The Quail Life—Up Close at the 2011 Motorsports Gathering Page Two
Co-founder of this annual event along with The Honorable Sir Michael Kadoorie, Chairman of The HongKong & Shanghai Hotels who also owns The Quail show, is local car and motorcycle aficionado Gordon McCall, the cool, hands-on fire-putter-outer who glues it all together while aided by the diligence of Courtney Porras Ferrante, Laurie Courtwright and Nicole Carlson. “The Quail,” McCall told me, getting right to the crux of it, “is one of those occasions where you can finish a conversation that you start. And I love that about it! I cherish having the time to catch up with people.”
People continually ask McCall: “How does it happen that there’s a little bit of everything here?” A devotee of scope, McCall said, “That’s the unique element of our show—it’s a lot of phone calls that I make during the year! I love diversity, to view things through everyone’s eyes. This is what The Quail show is all about. Where else are you going to see the ‘Baja Boot’ at a Concours!? Yet when you look at that car here, and talk to its owner, Jim Glickenhaus, you learn about Steve McQueen. Arguably,” McCall continued, “McQueen spent more time in that thing, the Baja Boot, than he did in anything else.” So, the formula is to mix it up and have something for everyone? “It’s not patting ourselves on the back,” McCall answered. “It’s being open-minded and not restrictive, and really offering diversity.” Easy to see what McCall meant.
It was time for the formal opening of the show, as The Quail event’s patriarch, Sir Michael Kadoorie, was handed the mike by returning Master of Ceremonies Richard Charlesworth from Cheshire, England. “Welcome everybody!” called the cheery luxury hotelier based in Hong Kong. “I see looking at the lawn, not only are you here with all your passion, but you are here in what seems to be a larger group at this time of the day than I have ever seen before. So you have got some wonderful cars around you. I welcome you! It’s a garden party! Enjoy yourselves and drink plenty of champagne!”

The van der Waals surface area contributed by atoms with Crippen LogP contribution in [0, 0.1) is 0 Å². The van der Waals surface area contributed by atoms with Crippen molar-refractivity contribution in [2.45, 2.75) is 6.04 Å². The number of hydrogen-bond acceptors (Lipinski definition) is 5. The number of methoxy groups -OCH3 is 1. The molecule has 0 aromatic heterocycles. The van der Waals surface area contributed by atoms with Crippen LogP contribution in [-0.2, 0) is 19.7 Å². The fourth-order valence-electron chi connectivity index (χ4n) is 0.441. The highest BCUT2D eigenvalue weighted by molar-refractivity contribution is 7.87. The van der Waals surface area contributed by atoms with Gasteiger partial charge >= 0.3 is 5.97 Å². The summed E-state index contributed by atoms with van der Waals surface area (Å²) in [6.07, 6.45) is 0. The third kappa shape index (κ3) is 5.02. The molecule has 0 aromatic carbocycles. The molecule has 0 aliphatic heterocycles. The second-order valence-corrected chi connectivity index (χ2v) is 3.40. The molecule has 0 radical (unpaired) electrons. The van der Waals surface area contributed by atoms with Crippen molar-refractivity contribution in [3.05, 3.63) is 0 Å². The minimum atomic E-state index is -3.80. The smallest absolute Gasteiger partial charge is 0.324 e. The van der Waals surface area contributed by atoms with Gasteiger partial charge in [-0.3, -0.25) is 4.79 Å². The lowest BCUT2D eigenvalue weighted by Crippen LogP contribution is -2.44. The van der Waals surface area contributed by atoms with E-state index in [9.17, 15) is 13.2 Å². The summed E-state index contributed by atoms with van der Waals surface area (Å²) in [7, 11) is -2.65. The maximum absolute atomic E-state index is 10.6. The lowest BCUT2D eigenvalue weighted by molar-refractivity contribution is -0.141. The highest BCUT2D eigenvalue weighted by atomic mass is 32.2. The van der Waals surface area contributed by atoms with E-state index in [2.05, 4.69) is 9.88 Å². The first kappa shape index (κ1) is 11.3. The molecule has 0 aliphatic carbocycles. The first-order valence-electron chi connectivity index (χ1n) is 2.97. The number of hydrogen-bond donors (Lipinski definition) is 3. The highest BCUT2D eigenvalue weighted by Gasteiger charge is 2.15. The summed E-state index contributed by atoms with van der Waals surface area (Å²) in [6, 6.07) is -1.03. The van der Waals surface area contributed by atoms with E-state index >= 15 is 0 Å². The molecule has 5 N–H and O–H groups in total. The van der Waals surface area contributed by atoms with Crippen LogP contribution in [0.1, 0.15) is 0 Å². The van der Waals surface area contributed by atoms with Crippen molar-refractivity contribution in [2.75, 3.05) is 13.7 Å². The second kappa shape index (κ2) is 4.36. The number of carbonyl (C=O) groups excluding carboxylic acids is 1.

Approaching noon, it was all about Louis Roederer Champagne, mariachi music, and cars, cars, cars—but also about center stage and the seated dialogue there between motorsport legend Derek Bell and international author-photographer Winston Goodfellow. Bell, 69, looking every bit the quintessential racing driver, quipped about winning his first race in a Lotus 7, then moving into Formula 2 and Formula 1, going to Monza to test for Ferrari. Said Bell to Goodfellow and all by loud-speaker, “I think Mr. Ferrari had a soft spot for British drivers, to be honest, so I got the drive. I had the Dino Formula 2 car and after I had done quite well he put me into my first Formula 1 race. I had to test drive in the pouring rain, and had my first Formula 1 drive in the Gold Cup at Olton Park. Jacky Ickx sprained his ankle in the Canadian Grand Prix, and they put me into his car, a new one, and I drove that in the United States Grand Prix, which was my first ever race in this country.”
Parked in front of the stage were two display cars, a Ferrari California Spyder and Porsche 935, both red. They were placed there in tribute to Bell, who drove this Porsche with Bob Akin at Road Atlanta and Daytona. And the Cal Spyder? Said McCall, “I was intrigued to learn from Derek that it was a California Spyder that lit his fuse in terms of having an interest in cars, so that was the reason we had Larry Carter’s California Spyder and the 935 representing a big chunk of Derek’s career.”
Bell, who loves to share stories and his car knowledge, talked on in answering Gooddfellow’s learned questions. About Le Mans, the dapper Brit recalled, “Le Mans to me is the greatest race in the world. I drove the Porsche 917, an incredible car. You do 246 miles an hour down the Mulsanne Straight! Being there the first year, I was so stupid I had no idea that it was dangerous.” Bell went on to overall wins in the 24 hour French classic five times.